Theory of undiscovered elementary particle applied to topological insulator Prediction of a novel phase transition inspired by axion search

July 11, 2012

In elementary particle theory, there exists a paradox called the strong CP problem. A theoretical solution to this problem has been proposed that requires the existence of an elementary particle, the axion. The axion has also attracted attention in recent years as a candidate for “dark matter,” which is deemed a necessary component of cosmological theory.

In the absence of an externally-applied magnetic field, no magnetic field (B) exists before the axion phase transition takes place. As a consequence of the axion phase transition, a magnetic field appears. The direction of the magnetic field is perpendicular to the surface of the material and can be either upwards or downwards.

However, researchers have been unable to detect the axion. As it is highly difficult to observe directly, researchers have instead tried to observe phenomena that would indicate the existence of the axion, and experiments to this end are taking place.

On the other hand, it has been pointed out that an excitation corresponding to the axion appears in equations describing a class of substances called topological insulators, the theory of which has attracted attention recently in the field of condensed matter physics. Although the scale of the physics is quite different in elementary particle physics and in condensed matter physics, they share a universal mathematical language: quantum field theory.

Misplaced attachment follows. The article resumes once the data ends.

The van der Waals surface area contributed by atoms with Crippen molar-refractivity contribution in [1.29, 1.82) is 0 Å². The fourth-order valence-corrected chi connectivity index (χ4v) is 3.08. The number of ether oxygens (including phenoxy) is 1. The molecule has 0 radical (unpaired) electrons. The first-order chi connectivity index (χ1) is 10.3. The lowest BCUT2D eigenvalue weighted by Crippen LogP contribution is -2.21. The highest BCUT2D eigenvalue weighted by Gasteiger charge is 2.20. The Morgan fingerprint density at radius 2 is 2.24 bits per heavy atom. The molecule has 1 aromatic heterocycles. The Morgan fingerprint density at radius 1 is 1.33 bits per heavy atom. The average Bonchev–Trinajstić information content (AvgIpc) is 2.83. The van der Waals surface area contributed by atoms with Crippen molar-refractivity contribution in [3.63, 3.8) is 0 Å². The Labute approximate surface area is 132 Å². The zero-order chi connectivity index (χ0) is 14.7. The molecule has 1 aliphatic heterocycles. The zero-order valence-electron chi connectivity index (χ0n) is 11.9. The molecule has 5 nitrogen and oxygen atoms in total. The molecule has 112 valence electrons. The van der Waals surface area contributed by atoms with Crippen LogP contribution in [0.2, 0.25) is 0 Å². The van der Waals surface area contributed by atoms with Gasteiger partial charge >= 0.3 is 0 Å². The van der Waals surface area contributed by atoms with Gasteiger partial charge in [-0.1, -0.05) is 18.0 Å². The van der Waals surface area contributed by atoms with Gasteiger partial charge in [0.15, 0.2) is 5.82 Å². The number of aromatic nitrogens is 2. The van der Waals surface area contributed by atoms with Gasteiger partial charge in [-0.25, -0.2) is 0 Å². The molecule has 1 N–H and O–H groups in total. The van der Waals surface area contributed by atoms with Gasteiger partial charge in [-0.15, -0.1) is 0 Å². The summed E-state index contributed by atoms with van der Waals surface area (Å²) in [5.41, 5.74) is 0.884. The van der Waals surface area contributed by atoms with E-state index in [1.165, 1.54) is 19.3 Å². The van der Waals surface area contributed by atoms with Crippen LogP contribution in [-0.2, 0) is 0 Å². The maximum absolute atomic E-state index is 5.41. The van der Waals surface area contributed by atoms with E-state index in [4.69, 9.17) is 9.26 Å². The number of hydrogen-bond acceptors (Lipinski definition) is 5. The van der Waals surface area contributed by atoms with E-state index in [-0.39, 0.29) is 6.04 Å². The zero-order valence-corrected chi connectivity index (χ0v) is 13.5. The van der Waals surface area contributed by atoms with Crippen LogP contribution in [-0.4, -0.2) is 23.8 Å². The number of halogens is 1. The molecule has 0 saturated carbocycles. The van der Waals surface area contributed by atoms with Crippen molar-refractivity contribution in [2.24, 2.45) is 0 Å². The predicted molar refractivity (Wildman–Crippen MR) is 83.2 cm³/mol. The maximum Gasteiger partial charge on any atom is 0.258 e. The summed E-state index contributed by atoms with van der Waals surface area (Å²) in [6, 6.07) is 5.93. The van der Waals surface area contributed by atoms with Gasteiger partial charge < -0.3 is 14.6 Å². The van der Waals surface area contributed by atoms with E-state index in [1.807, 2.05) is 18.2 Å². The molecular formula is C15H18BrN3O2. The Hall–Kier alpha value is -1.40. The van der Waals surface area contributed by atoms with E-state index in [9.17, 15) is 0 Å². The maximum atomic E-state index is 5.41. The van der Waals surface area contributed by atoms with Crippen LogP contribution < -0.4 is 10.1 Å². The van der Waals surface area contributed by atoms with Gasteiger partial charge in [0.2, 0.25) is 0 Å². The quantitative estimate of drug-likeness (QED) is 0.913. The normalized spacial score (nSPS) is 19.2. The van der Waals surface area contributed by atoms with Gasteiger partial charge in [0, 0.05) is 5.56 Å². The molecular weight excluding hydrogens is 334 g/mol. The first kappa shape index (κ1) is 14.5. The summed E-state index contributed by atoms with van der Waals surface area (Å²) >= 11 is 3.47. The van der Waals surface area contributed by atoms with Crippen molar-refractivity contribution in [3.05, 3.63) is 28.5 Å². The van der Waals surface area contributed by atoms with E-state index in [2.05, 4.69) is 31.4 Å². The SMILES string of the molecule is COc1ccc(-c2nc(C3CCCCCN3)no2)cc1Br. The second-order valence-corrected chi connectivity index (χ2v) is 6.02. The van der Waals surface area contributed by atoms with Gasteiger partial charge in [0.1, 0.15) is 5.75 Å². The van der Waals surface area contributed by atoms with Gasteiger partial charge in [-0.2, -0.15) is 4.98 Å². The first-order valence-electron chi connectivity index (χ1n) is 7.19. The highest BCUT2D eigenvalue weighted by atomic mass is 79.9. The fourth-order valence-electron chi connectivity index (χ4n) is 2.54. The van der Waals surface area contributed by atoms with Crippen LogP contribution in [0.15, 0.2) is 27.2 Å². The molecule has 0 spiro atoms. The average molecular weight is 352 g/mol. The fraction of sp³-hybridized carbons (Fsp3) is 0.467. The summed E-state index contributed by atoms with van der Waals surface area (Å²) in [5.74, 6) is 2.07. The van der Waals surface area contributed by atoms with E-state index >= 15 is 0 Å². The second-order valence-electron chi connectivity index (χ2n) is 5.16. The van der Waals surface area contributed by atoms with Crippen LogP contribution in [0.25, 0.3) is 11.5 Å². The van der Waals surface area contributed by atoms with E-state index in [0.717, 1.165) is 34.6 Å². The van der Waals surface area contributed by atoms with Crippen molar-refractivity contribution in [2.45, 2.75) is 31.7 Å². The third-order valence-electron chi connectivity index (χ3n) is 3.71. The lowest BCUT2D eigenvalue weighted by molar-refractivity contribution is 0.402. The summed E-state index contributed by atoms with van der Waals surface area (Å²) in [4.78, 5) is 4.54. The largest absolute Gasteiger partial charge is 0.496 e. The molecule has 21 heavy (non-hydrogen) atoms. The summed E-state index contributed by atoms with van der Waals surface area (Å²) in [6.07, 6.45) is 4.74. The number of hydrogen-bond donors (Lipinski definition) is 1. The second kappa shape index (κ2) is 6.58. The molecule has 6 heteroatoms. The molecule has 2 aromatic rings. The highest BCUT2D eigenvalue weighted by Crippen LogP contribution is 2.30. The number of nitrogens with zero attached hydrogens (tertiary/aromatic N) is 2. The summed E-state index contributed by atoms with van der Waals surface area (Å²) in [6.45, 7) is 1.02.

In this research, Kavli IPMU Senior Research Fellow Hirosi Ooguri and Professor Masaki Oshikawa of the Institute for Solid State Physics have announced a new axion research discovery in condensed matter physics based on advances in theoretical elementary particle physics research.

The researchers have shown theoretically that axion electrodynamics possesses an instability in a strong electric field, which leads to a phase transition. Beyond the transition, the electric field is screened above a certain field strength and excess energy converted to a magnetic field. This phenomenon was unknown until now. Furthermore, they pointed out the possibility of observation of this phenomenon experimentally in the solid state, using topological and other insulators.

This new discovery is the result of the accumulation of research knowledge in both these fields and was made possible by the cooperation of the Kavli IPMU and the Institute for Solid State Physics, both at the Kashiwa campus. Such on-campus interdisciplinary exchanges are expected to stimulate many more great research achievements in the future.

Department release/press release


Hirosi Ooguri, Masaki Oshikawa,
“Instability in magnetic materials with dynamical axion field”,
Physical Review Letters April 20, 2012 Online, arXiv:1112.1414v2 [cond-mat.mes-hall]
Article link


Kavli Institute for the Physics and Mathematics of the Universe

The Institute for Solid State Physics

Related information

Hirosi Ooguri, Masaki Oshikawa, Interview: “Particle theory meets condensed matter physics: A dream from the combination of axion and topological insulators, KAGAKU, 2012, July, Iwanami Shoten.

Access Map
Kashiwa Campus
Hongo Campus
Komaba Campus